Roberts convinces Segedin to take 1-day paternity leave
Los Angeles Dodgers' Rob Segedin celebrates after scoring on a solo home run, as San Francisco Giants catcher Buster Posey kneels at the plate during the second inning of a baseball game, Tuesday, Aug. 23, 2016, in Los Angeles. (AP Photo/Mark J. Terrill)
LOS ANGELES (AP) Dodgers outfielder Rob Segedin is going on paternity leave after exiting in the eighth inning Tuesday night to be there for the birth of his son.
Manager Dave Roberts said Wednesday he had to convince the rookie to take one day leave. Players can take up to three days.
''We talked and in his situation, he was saying all the right things and maybe to a fault as far as doing what's best for the team,'' Roberts said. ''Family takes priority. It took a little convincing. Obviously, he knew that was the right thing. For him and for all of us, he's very excited.''
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Segedin hit his second big league homer off San Francisco Giants ace Madison Bumgarner in the second inning, then left in the eighth during a 9-5 win Tuesday. Segedin raced in from the outfield during a double switch and went straight to the hospital to be with his wife, Robin. He made it just in time for the birth of the couple's first child, Robinson Marley, at 11:36 p.m.
Segedin posted photos on Instagram early Wednesday of him, his son and his wife. Robinson weighed in at 6 pounds, 14 ounces and is 20 1/2 inches long.
Segedin hit his first major league homer on Monday in Cincinnati. The rookie made his big league debut this month after playing 561 minor league games.
Dodgers catcher A.J. Ellis and pitcher J.P. Howell were already scheduled to do a hospital visit with the Dodgers at Cedars-Sinai Medical Center on Wednesday, so they stopped by to congratulate their teammate.
''I didn't think he could get more excited than your first major league home run,'' Ellis said, ''but then to see him holding his baby boy, to see him holding little Robinson, with a smile on his face, that was just a really cool moment to be there and support him and his wife Robin and the newest Dodger.''
When Roberts made the double switch to get Segedin out of the game late Tuesday, the rookie ran from left field to the dugout and scrambled around, receiving high-fives from teammates before racing down the stairs to the clubhouse.
''He didn't give us a chance to engulf him,'' Ellis said with a laugh. ''He was out of there. He was giving air high-fives down the dugout and all the way out the door.''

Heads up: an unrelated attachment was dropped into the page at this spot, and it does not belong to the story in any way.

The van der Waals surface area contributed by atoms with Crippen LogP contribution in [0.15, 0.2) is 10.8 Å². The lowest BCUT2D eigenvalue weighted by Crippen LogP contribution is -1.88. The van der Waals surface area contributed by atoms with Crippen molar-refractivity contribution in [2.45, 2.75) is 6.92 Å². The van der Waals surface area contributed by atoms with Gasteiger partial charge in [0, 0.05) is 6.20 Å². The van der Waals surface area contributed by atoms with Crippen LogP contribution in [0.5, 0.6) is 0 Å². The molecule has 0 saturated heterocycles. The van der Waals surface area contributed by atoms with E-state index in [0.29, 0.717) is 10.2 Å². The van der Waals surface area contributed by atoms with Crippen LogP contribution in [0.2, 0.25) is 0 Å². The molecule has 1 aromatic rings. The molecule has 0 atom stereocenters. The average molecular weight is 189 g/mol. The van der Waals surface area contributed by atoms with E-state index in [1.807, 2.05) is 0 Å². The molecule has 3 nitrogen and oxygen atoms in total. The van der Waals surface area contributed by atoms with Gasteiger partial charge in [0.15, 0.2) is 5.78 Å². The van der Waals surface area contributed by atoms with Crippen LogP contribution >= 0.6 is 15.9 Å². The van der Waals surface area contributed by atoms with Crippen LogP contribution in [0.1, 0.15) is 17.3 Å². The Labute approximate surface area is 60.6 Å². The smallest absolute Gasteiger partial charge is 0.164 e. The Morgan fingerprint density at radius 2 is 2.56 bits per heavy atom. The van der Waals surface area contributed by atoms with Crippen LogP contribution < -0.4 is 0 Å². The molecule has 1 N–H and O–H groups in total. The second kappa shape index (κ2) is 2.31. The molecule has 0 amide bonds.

August has been an incredible month for the 27-year-old Segedin. He set a Dodgers record with four RBIs in his debut on Aug. 7, then homered in back-to-back games Monday and Tuesday – his first in the majors – before becoming a father.
''I can't (imagine),'' Roberts said. ''He was adamant he didn't want to miss any games because of the birth and his wife amazingly supported that. Everything lined up. He was there for the birth and they can spend 24 hours together. It's great. To endure all the stuff that was going through his head and the expectation to still go out there and perform is something pretty special.''
Segedin has become quite a story. He considered retirement a year ago when the Yankees demoted him from Triple-A to Double-A but stuck with baseball at his family's insistence. The first-place Dodgers have tied a major league record with 27 players on the disabled list this season, and Segedin has been a welcome surprise with a .286 average and 12 RBIs in 15 games.
''Same player we had in spring training,'' Ellis said. ''A guy who was driven and worked extremely hard. He carried that through his Triple-A season (in Oklahoma City) and he carried that through with us. Same guy. Great personality. A guy everyone in the clubhouse gravitates toward. One of those great success stories of a guy who kind of fought and grinded his way through to get his chance and made the most of it right away.
''To get big hits off guys like David Price and Madison Bumgarner, helping us win games here as we enter a pennant race, it's just great memories for him and great memories for us. To cap it all off, and the most important thing, becoming a brand new dad.''